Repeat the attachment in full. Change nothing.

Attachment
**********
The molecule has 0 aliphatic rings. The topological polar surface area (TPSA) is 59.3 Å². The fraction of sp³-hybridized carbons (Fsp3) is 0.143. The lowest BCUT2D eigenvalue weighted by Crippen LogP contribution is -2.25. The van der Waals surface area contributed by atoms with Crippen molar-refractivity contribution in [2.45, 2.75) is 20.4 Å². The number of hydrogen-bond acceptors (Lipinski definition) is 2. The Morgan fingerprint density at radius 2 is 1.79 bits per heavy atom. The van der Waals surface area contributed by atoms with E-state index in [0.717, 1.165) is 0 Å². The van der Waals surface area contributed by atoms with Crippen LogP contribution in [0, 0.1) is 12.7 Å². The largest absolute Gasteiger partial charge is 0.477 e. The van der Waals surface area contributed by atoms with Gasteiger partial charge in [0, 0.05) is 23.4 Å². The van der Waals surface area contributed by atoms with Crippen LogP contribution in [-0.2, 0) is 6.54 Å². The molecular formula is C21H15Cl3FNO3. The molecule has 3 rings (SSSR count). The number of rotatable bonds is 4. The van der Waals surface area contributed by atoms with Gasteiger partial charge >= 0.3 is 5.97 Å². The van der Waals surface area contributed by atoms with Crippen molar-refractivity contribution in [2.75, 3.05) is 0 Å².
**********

The molecule has 0 aliphatic rings. The topological polar surface area (TPSA) is 59.3 Å². The fraction of sp³-hybridized carbons (Fsp3) is 0.143. The lowest BCUT2D eigenvalue weighted by Crippen LogP contribution is -2.25. The van der Waals surface area contributed by atoms with Crippen molar-refractivity contribution in [2.45, 2.75) is 20.4 Å². The number of hydrogen-bond acceptors (Lipinski definition) is 2. The Morgan fingerprint density at radius 2 is 1.79 bits per heavy atom. The van der Waals surface area contributed by atoms with E-state index in [0.717, 1.165) is 0 Å². The van der Waals surface area contributed by atoms with Crippen LogP contribution in [0, 0.1) is 12.7 Å². The largest absolute Gasteiger partial charge is 0.477 e. The van der Waals surface area contributed by atoms with Gasteiger partial charge in [0, 0.05) is 23.4 Å². The van der Waals surface area contributed by atoms with Crippen LogP contribution in [-0.2, 0) is 6.54 Å². The molecular formula is C21H15Cl3FNO3. The molecule has 3 rings (SSSR count). The number of rotatable bonds is 4. The van der Waals surface area contributed by atoms with Gasteiger partial charge >= 0.3 is 5.97 Å². The van der Waals surface area contributed by atoms with Crippen molar-refractivity contribution in [2.75, 3.05) is 0 Å².